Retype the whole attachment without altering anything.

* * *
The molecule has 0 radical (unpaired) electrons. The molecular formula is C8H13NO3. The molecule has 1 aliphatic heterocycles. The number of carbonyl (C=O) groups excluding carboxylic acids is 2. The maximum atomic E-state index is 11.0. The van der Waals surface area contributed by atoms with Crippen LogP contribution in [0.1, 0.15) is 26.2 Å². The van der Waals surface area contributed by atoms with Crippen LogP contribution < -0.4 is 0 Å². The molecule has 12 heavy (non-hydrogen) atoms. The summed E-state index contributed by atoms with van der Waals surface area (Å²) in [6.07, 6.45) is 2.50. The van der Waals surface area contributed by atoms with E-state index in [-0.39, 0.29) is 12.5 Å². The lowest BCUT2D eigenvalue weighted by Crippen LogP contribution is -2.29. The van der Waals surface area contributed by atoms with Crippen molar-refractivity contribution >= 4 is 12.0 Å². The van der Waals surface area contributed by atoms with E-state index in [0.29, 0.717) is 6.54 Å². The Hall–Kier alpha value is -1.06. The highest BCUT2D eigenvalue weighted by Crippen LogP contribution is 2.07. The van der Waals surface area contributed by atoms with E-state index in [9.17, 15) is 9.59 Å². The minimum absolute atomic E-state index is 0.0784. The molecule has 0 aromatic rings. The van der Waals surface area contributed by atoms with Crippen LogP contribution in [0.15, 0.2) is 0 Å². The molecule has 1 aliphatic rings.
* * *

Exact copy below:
The molecule has 0 radical (unpaired) electrons. The molecular formula is C8H13NO3. The molecule has 1 aliphatic heterocycles. The number of carbonyl (C=O) groups excluding carboxylic acids is 2. The maximum atomic E-state index is 11.0. The van der Waals surface area contributed by atoms with Crippen LogP contribution in [0.1, 0.15) is 26.2 Å². The van der Waals surface area contributed by atoms with Crippen LogP contribution < -0.4 is 0 Å². The molecule has 12 heavy (non-hydrogen) atoms. The summed E-state index contributed by atoms with van der Waals surface area (Å²) in [6.07, 6.45) is 2.50. The van der Waals surface area contributed by atoms with E-state index in [-0.39, 0.29) is 12.5 Å². The lowest BCUT2D eigenvalue weighted by Crippen LogP contribution is -2.29. The van der Waals surface area contributed by atoms with Crippen molar-refractivity contribution >= 4 is 12.0 Å². The van der Waals surface area contributed by atoms with E-state index in [0.29, 0.717) is 6.54 Å². The Hall–Kier alpha value is -1.06. The highest BCUT2D eigenvalue weighted by Crippen LogP contribution is 2.07. The van der Waals surface area contributed by atoms with E-state index in [9.17, 15) is 9.59 Å². The minimum absolute atomic E-state index is 0.0784. The molecule has 0 aromatic rings. The van der Waals surface area contributed by atoms with Crippen LogP contribution in [0.15, 0.2) is 0 Å². The molecule has 1 aliphatic rings.